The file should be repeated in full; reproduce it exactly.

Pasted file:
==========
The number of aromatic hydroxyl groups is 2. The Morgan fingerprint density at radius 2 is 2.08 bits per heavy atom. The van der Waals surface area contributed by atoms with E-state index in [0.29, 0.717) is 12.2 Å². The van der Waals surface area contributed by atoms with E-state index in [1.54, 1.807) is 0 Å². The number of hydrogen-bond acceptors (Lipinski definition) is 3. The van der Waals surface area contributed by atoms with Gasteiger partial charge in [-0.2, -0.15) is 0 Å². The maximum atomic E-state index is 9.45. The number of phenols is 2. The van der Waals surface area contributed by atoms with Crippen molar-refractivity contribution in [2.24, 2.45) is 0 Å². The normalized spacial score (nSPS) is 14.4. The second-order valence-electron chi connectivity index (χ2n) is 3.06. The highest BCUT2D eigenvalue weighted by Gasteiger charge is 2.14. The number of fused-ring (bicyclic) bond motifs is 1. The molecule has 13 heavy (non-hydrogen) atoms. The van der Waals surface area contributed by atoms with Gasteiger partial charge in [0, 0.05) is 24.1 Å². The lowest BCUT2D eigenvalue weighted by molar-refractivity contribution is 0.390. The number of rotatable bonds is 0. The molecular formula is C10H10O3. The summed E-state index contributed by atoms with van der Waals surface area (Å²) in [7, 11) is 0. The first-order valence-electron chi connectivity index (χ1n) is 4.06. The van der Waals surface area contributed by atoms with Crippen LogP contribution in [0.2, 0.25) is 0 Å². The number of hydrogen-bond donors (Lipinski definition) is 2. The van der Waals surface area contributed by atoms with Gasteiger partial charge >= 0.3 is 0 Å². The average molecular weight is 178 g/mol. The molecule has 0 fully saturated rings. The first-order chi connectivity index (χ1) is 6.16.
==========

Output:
The number of aromatic hydroxyl groups is 2. The Morgan fingerprint density at radius 2 is 2.08 bits per heavy atom. The van der Waals surface area contributed by atoms with E-state index in [0.29, 0.717) is 12.2 Å². The van der Waals surface area contributed by atoms with E-state index in [1.54, 1.807) is 0 Å². The number of hydrogen-bond acceptors (Lipinski definition) is 3. The van der Waals surface area contributed by atoms with Gasteiger partial charge in [-0.2, -0.15) is 0 Å². The maximum atomic E-state index is 9.45. The number of phenols is 2. The van der Waals surface area contributed by atoms with Crippen molar-refractivity contribution in [2.24, 2.45) is 0 Å². The normalized spacial score (nSPS) is 14.4. The second-order valence-electron chi connectivity index (χ2n) is 3.06. The highest BCUT2D eigenvalue weighted by Gasteiger charge is 2.14. The number of fused-ring (bicyclic) bond motifs is 1. The molecule has 13 heavy (non-hydrogen) atoms. The van der Waals surface area contributed by atoms with Gasteiger partial charge in [0, 0.05) is 24.1 Å². The lowest BCUT2D eigenvalue weighted by molar-refractivity contribution is 0.390. The number of rotatable bonds is 0. The molecular formula is C10H10O3. The summed E-state index contributed by atoms with van der Waals surface area (Å²) in [7, 11) is 0. The first-order valence-electron chi connectivity index (χ1n) is 4.06. The van der Waals surface area contributed by atoms with Crippen LogP contribution in [0.2, 0.25) is 0 Å². The number of hydrogen-bond donors (Lipinski definition) is 2. The van der Waals surface area contributed by atoms with Gasteiger partial charge >= 0.3 is 0 Å². The average molecular weight is 178 g/mol. The molecule has 0 fully saturated rings. The first-order chi connectivity index (χ1) is 6.16.